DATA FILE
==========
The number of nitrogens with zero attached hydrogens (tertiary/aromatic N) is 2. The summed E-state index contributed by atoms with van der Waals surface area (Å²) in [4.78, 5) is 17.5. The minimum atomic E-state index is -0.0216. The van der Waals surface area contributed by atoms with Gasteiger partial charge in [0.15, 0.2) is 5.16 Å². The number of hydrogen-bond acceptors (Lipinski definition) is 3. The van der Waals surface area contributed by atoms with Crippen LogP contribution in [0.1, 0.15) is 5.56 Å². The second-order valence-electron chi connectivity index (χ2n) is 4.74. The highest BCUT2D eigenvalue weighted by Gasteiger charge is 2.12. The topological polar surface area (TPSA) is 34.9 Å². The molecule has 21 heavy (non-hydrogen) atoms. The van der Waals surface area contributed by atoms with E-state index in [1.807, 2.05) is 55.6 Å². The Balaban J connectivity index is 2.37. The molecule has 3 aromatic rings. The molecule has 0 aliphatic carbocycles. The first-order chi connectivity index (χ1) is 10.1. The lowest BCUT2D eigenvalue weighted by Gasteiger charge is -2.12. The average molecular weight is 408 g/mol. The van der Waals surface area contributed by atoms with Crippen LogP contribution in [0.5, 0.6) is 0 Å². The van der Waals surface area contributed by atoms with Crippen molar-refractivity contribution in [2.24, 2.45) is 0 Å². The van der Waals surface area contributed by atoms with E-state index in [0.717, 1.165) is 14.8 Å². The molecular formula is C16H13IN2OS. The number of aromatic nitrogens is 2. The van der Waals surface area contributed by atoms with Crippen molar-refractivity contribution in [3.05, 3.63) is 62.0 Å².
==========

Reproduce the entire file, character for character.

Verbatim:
The number of nitrogens with zero attached hydrogens (tertiary/aromatic N) is 2. The summed E-state index contributed by atoms with van der Waals surface area (Å²) in [4.78, 5) is 17.5. The minimum atomic E-state index is -0.0216. The van der Waals surface area contributed by atoms with Gasteiger partial charge in [0.15, 0.2) is 5.16 Å². The number of hydrogen-bond acceptors (Lipinski definition) is 3. The van der Waals surface area contributed by atoms with Crippen LogP contribution in [0.1, 0.15) is 5.56 Å². The second-order valence-electron chi connectivity index (χ2n) is 4.74. The highest BCUT2D eigenvalue weighted by Gasteiger charge is 2.12. The topological polar surface area (TPSA) is 34.9 Å². The molecule has 21 heavy (non-hydrogen) atoms. The van der Waals surface area contributed by atoms with E-state index in [1.807, 2.05) is 55.6 Å². The Balaban J connectivity index is 2.37. The molecule has 3 aromatic rings. The molecule has 0 aliphatic carbocycles. The first-order chi connectivity index (χ1) is 10.1. The lowest BCUT2D eigenvalue weighted by Gasteiger charge is -2.12. The average molecular weight is 408 g/mol. The van der Waals surface area contributed by atoms with Crippen LogP contribution in [0.5, 0.6) is 0 Å². The van der Waals surface area contributed by atoms with Crippen molar-refractivity contribution in [2.24, 2.45) is 0 Å². The van der Waals surface area contributed by atoms with E-state index in [0.717, 1.165) is 14.8 Å². The molecular formula is C16H13IN2OS. The number of aromatic nitrogens is 2. The van der Waals surface area contributed by atoms with Crippen molar-refractivity contribution in [3.05, 3.63) is 62.0 Å².